```
fa_loadings <- state_vec %>%
horns_curve() %>%
factor_analysis(state_vec, hc_points = .) %>%
factor_analysis_results(fa_loadings_rotated)
row.names(fa_loadings) <- colnames(state_vec)
gplots::heatmap.2(fa_loadings, dendrogram = 'both', trace = 'none',
density.info = 'none', breaks = seq(-1, 1, by = .25),
col = RColorBrewer::brewer.pal(8, 'RdBu'))
```

We can also visualize the rotated factor score plots to see which time blocks appear to be outliers and deserve closer attention.

```
state_vec %>%
horns_curve() %>%
factor_analysis(state_vec, hc_points = .) %>%
factor_analysis_results(fa_scores_rotated) %>%
as_tibble() %>%
mutate(Block = 1:n()) %>%
gather(Factor, Score, -Block) %>%
mutate(Absolute_Score = abs(Score)) %>%
ggplot(aes(Factor, Absolute_Score, label = Block)) +
geom_text() +
geom_boxplot(outlier.shape = NA)
```

This allows us to look across the factors and identify outlier blocks that may require further intra-block analysis. If we assume that an absolute rotated factor score \(\geq\) 2 represents our outlier cut-off then we see that time blocks 4, 13, 15, 17, 24, 26, and 27 require further investigation. We saw block 17 being highlighted with the `mahalanobis_distance`

earlier but these other time blocks were not as obvious so by performing and comparing these multiple anomaly detection approaches we can gain greater insights and confirmation.

An alternative, yet similar approach to factor analysis is principal component analysis. The goal in factor analysis is to explain the covariances or correlations between the variables. By contrast, the goal of principal component analysis is to explain as much of the total variance in the variables as possible. Thus, The first principal component of a set of features \(X_1, X_2,\dots,X_p\) is the normalized linear combination of the features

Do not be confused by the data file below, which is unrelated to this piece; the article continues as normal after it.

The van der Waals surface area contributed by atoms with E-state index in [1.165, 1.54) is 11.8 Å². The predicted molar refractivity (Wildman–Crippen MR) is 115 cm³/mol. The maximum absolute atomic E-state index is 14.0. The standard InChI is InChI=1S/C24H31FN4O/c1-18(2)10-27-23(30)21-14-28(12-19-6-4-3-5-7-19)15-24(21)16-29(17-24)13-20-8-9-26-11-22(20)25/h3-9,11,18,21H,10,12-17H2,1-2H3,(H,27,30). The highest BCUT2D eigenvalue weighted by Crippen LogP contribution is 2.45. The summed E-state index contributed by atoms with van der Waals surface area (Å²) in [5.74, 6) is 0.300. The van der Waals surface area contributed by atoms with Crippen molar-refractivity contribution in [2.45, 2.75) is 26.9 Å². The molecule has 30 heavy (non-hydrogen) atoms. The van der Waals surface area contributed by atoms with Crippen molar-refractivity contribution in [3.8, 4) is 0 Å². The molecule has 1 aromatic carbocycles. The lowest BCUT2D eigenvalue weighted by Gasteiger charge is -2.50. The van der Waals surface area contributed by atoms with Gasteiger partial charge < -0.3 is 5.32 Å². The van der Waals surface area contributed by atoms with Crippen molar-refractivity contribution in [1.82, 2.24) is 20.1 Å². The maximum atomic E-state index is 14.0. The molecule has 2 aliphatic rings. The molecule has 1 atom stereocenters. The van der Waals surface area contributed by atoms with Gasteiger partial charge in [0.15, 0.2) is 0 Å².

\[ Z_1 = \phi_{11}X_1 + \phi_{21}X_2 + \cdots + \phi_{p1}X_p \tag{7}\]

that has the largest variance. By *normalized*, we mean that \(\sum^p_{j=1} \phi^2_{j1} = 1\). We refer to the elements \(\phi_{11},\dots,\phi_{p1}\) as the loadings of the first principal component; together, the loadings make up the principal component loading vector, \(\phi_1 = (\phi_{11}, \phi_{21}, \dots, \phi_{p1})^T\). The loadings are constrained so that their sum of squares is equal to one, since otherwise setting these elements to be arbitrarily large in absolute value could result in an arbitrarily large variance. After the first principal component \(Z_1\) of the features has been determined, we can find the second principal component \(Z_2\). The second principal component is the linear combination of \(X_1,\dots,X_p\) that has maximal variance out of all linear combinations that are uncorrelated with \(Z_1\). The second principal component scores \(z_{12}, z_{22},\dots,z_{n2}\) take the form

\[z_{12} = \phi_{12}x_{i1} + \phi_{22}x_{i2} + \cdots + \phi_{p2}x_{ip} \tag{8} \]

where \(\phi_2\) is the second principal loading vector, with elements \(\phi_{12}, \phi_{22}, \dots, \phi_{p2}\). This continues until all principal components have been computed. To perform a principal components analysis we use `principal_components`

which will create a list containing:

`pca_sdev`

: the standard deviations of the principal components (i.e., the square roots of the eigenvalues of the covariance/correlation matrix, though the calculation is actually done with the singular values of the data matrix).`pca_loadings`